A little while ago, when I blogged about Asparagus with Tarragon Sherry Vinaigrette I said that it was exactly the kind of dish that I'd make if I ever had a fancy dinner party where one would serve a "first course." This recipe* is another contender. Just like the asparagus dish, this artichoke dish is elegant, delicious and can be made in advance.
As elegant as this dish looks on the plate, there's no way to look sophisticated and highfalutin while you're eating it, and when you're done, your plate looks like you've just finished ripping an armadillo apart. But, every now and then it's great to have a little fun with your food and not take yourself so seriously. Come to think of it, a lot of "fancy" foods are pretty messy to eat and require a little bit of disassembly: lobster, oysters, escargots, what else?
To make this dish, I cut the stem and top half-inch off the artichoke. I clipped the pointy tips off the outer leaves with some kitchen shears. I scooped out the choke with a spoon, and rubbed lemon juice on all of the cut edges. Then I boiled the artichokes in some salted water for a little while. When they were done, I transferred them to a bowl of ice water to stop the cooking. Finally, I drained them upside-down on a baking sheet lined with a clean kitchen towel.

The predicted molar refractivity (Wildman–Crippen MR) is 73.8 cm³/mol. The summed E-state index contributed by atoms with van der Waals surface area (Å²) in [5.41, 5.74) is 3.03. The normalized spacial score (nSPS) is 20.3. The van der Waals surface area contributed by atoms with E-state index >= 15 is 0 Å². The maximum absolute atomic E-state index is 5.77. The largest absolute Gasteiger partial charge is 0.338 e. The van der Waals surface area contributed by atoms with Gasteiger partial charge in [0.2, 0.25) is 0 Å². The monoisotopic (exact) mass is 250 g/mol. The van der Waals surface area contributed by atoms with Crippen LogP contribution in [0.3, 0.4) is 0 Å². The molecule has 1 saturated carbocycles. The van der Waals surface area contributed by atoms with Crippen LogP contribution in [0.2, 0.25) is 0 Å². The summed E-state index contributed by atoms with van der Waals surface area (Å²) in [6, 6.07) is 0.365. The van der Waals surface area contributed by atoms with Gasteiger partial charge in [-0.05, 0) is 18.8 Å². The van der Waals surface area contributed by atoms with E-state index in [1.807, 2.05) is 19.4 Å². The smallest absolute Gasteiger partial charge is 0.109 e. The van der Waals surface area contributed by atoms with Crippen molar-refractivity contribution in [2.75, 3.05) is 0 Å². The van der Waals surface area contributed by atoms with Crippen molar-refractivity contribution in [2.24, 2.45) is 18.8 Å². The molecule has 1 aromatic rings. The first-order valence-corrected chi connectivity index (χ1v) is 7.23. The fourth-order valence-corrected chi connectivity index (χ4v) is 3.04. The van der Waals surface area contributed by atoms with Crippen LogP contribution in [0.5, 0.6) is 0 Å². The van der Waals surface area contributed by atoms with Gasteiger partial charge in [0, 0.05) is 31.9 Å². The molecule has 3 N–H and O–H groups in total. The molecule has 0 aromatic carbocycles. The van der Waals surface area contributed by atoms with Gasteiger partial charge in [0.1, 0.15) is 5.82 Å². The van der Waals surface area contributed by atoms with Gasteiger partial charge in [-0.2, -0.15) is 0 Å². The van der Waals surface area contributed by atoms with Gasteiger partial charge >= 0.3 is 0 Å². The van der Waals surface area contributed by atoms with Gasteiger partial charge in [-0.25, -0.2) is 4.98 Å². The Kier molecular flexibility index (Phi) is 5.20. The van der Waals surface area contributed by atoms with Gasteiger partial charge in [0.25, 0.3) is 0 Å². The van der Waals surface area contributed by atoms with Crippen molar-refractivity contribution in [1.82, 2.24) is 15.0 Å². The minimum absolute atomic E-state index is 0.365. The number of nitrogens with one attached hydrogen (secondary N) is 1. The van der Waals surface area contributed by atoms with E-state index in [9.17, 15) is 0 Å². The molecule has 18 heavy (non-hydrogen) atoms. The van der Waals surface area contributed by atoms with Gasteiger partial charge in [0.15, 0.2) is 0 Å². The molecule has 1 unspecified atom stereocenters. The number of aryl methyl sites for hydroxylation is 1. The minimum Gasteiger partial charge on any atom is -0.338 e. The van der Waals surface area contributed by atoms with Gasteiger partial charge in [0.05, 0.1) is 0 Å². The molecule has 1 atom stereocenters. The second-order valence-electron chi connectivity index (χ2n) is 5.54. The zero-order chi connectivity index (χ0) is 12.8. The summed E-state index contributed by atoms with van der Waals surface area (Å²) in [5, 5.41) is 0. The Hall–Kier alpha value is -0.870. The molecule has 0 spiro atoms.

While the artichokes drained, I made the vinaigrette. First, with the side of a heavy chef's knife, I mashed some garlic and Kosher salt together into a paste. I whisked this together with some white wine vinegar, olive oil, chopped bottled pimentos and chopped parsley.
To serve, I put an artichoke on a plate and drizzled the vinaigrette over and around the artichoke. That's it. And the taste? I really like artichokes ... always have. They have a very unique flavor that I really can't describe. Kind of lemony, kind of sweet, and maybe a little peppery. The vinaigrette was perfectly suited to this dish. It was substantial, and that pimento gave it a nice sweet flavor. This somewhat heavy vinaigrette wouldn't work on a light salad, but it could also be used on green beans or raw spinach.
The Book intends for this recipe to be made using those big, giant globe artichokes, one per person. I used baby artichokes to make this recipe, and we ate them two at a time. They worked out just fine, but if I had it to do over again, I'd use the big ones. The babies don't have the big nasty choke and the prickly points that the big ones do, but there isn't as much meat on the leaves, and the tiny baby artichoke hearts left me wanting more.
Date Cooked: March 1. 2009
Degree of Difficulty: Easy
*The recipe on epicurious.com has the cook, and not the diner, do all of the heavy lifting in terms of disassembling the artichoke.
2 years ago